How to Maintain a Motorcycle

How to Maintain a Motorcycle

In the book Zen and the Art of Motorcycle Maintenance, author Robert Pirsig wrote that "the place to improve the world is first in one's own heart, head, and hands, and then work outward from there." So consider this section the first step toward a better world. Motorcycles require maintenance, just like cars, but, in the case of motorcycles, the stakes are a bit higher. Fail to maintain your car and you may end up stuck on the side of the freeway. Fail to maintain your motorcycle and you might find yourself on the side of the freeway.

How to Maintain a Motorcycle

Tires

Make a habit of checking your tires before every ride. You don't have to get out the pressure gauge every morning to zip two miles to work, but a quick visual inspection can alert you of likely failures before they occur. Look for punctures like nail or screw heads and shiny shards of glass, and also for bulges or cracks that may turn into holes or slices at high speeds. Air expands as it heats, so if you do check your tire pressure, it won't be the same in your garage as it is on the road. Plan on about 5 percent increase in tire pressure once you're riding. If your tire pressure increases by more than 10 percent while you're riding (stop and check it quickly!), carry less stuff or slow down! Likewise, underinflated tires create more friction against the pavement, which in turn generates more heat, which can result in blowouts. Have a look at the treads—as with car tires, when you rest a penny with Lincoln's head down into the tread of a motorcycle tire, the top of the tread should extend past the president's hairline. Also eyeball the wheel for missing spokes and the rims for sharp cracks and dents. Even a small imperfection in a wheel can weaken the integrity of the system.

How to Maintain a Motorcycle

Brakes

Braided steel brake lines last longer than plastic-sleeved brake lines and include less play in the system, leading to faster and more durable braking. If you have plastic, consider replacing with steel. Frequently check the lines for kinks, abrasions, and tears, and keep an eye on your brake pads. Letting the brake pads wear down can lead to warped rotors and a much more expensive repair. Motorcycles usually have two brake fluid reservoirs, one for the front brakes and one for the back. Look for the front reservoir in the handlebars and the back reservoir under the saddle. Check them both to ensure that fluid is up to the fill line.

How to Maintain a Motorcycle

Chain

It's not difficult to lubricate the chain—just spray it with commercial lubricant. It's best to lubricate at the end of every ride, when the chain is warm. Otherwise, get in the habit of lubricating the chain when you fill up with gas. Spray additional lubricant on the side of the chain that runs against the sprockets. It seems as if the chain should be tight but that's not the case—it needs to sag ¾" to 1¼" to accommodate the movement of the suspension. Make sure the chain has this much play.

How to Maintain a Motorcycle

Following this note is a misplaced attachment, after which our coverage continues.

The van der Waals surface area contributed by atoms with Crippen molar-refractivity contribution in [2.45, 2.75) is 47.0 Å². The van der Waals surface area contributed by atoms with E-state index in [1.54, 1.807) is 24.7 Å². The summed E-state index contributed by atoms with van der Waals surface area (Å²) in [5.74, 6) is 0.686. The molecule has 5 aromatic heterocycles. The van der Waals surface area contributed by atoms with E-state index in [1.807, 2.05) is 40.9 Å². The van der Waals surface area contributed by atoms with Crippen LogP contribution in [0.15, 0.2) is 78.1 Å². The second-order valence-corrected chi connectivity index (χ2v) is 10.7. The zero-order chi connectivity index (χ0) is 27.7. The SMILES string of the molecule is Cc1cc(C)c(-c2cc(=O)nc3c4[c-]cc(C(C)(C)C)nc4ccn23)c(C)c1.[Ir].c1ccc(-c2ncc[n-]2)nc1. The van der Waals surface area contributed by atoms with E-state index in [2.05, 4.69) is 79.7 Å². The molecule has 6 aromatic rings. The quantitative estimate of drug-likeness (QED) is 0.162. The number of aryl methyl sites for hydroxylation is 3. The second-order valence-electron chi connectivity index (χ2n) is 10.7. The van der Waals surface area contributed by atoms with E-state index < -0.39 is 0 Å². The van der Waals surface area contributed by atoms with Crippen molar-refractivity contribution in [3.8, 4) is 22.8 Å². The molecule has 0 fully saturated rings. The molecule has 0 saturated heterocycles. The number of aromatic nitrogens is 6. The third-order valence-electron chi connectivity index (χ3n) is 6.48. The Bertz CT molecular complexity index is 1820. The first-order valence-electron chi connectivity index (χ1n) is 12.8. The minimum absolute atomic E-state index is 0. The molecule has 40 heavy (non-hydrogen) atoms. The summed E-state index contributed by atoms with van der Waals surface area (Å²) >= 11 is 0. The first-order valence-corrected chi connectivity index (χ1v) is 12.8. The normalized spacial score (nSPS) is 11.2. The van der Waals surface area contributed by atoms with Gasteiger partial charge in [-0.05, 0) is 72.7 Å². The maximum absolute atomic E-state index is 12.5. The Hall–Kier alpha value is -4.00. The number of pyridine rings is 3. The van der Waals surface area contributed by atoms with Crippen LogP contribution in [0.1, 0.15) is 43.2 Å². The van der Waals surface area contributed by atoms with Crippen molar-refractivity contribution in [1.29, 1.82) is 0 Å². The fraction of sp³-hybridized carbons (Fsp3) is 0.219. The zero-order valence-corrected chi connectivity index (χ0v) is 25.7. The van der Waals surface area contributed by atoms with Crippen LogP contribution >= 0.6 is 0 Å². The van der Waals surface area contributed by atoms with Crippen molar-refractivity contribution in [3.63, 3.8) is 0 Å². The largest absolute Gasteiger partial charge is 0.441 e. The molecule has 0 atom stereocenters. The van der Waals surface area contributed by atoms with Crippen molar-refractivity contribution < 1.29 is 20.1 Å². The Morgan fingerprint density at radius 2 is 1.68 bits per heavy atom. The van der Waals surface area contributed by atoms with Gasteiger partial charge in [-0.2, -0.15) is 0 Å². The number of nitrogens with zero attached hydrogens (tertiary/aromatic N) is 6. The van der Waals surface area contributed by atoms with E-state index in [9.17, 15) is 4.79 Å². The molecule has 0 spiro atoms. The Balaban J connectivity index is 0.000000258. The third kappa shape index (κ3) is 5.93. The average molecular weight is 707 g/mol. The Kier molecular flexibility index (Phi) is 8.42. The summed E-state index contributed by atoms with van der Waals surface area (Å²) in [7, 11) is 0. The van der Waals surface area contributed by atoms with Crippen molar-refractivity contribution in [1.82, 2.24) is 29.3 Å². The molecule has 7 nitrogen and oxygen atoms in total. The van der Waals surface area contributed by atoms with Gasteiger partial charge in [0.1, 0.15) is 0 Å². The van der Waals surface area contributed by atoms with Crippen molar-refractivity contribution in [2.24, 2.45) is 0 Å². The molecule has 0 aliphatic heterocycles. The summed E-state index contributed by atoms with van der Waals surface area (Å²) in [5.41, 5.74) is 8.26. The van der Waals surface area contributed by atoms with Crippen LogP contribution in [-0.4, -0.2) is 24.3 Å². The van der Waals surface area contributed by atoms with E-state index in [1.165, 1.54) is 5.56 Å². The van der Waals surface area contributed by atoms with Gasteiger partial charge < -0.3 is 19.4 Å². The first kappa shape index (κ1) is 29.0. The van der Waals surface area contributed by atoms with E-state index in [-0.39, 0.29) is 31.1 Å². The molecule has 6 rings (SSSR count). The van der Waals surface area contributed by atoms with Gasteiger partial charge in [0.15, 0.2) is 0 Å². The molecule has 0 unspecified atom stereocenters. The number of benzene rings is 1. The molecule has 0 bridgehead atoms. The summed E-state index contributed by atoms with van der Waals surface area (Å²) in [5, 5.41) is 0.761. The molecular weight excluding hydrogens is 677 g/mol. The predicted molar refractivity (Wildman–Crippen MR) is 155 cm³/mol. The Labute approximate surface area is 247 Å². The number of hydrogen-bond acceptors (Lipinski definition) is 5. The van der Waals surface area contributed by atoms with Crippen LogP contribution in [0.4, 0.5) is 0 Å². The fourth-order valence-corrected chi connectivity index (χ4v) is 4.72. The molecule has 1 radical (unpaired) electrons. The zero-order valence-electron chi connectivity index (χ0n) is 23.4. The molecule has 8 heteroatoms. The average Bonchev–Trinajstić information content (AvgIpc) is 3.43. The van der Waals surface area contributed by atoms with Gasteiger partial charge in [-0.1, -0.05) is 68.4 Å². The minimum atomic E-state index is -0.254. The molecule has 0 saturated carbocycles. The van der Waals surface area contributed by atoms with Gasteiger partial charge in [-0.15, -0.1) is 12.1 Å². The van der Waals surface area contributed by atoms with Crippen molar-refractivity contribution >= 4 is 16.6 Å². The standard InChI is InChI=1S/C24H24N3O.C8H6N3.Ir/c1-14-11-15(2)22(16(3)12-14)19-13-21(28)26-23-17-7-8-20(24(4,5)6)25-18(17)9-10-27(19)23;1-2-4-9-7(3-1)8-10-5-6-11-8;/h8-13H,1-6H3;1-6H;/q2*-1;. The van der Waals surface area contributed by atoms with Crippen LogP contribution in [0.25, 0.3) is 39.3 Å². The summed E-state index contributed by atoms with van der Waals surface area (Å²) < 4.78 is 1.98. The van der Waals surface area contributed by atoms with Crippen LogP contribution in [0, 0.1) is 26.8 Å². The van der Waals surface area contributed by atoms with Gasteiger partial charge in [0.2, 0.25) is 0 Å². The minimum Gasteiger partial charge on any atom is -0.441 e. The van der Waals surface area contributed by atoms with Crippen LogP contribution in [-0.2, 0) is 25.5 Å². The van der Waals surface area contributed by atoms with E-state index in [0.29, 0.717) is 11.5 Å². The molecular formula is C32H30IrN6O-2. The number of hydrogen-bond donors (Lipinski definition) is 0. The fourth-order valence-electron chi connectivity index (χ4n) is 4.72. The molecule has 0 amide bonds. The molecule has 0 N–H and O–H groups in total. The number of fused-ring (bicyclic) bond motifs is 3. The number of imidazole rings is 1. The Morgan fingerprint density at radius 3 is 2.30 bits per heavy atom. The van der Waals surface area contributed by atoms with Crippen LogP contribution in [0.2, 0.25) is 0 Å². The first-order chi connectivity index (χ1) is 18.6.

Oil

Too little oil and your bike can seize catastrophically. Too much oil and you can go smoking down the freeway. Check your oil frequently to ensure that the level is always at its maximum—in addition to keeping your bike running smoothly, oil can be indicative of bigger problems. Basically, if you don't know your oil level, you can't be sure you're safe on the road. Always check your oil with the bike sitting level. Note that a motorcycle's oil needs to be changed much more frequently than a car's oil—adhere to the manufacturer's specifications, and when in doubt change the oil at least every 2,000 miles.

How to Maintain a Motorcycle

Battery

Car batteries have reached the point of having little required maintenance. Not so with motorcycle batteries. You still need to check the fluid level in each cell, preferably every month. If the level is low, use distilled water to top it off. Also make sure the terminals remain clear of rust and grime and check the cables for loose connections.

How to Maintain a Motorcycle

Inspections

Your motorcycle uses less gas than your car but requires more frequent maintenance. Call it a wash? In any case, your bike should be professionally (or very competently DIY) inspected every 3,000 miles.

Cleaning

Keeping your car clean is primarily an aesthetic choice, but keeping your bike clean is a safety requirement. Clean the headlights regularly to keep them de-bugged and de-tarred—WD-40 works for this job—and try oven cleaner to remove leather boot marks from exhaust pipes (okay, that one is just aesthetic). Unlike on a car, do without the tire polish, as it can compromise the tires' grip (on a motorcycle you're likely to use the rounded sides of the tire more than a car might).

How to Maintain a Motorcycle

Fuses and Wiring

Extra fuses should be kept clipped next to the old ones. You may notice the need for a new fuse when your horn refuses to honk . . . or your bike refuses to start. Periodically check the integrity of the fuses to nip these problems in the bud. Likewise check the integrity of your electrical wires. The wiring in your bike shouldn't give you problems—but it almost certainly will, at some point. That's doubly true if you roll down the road with loose connections or wires poking from their sheaths.

How to Maintain a Motorcycle

Harley-Davidson, first conceived of in 1901 by William S. Harley, is one of just two American motorcycle companies to survive the Great Depression.

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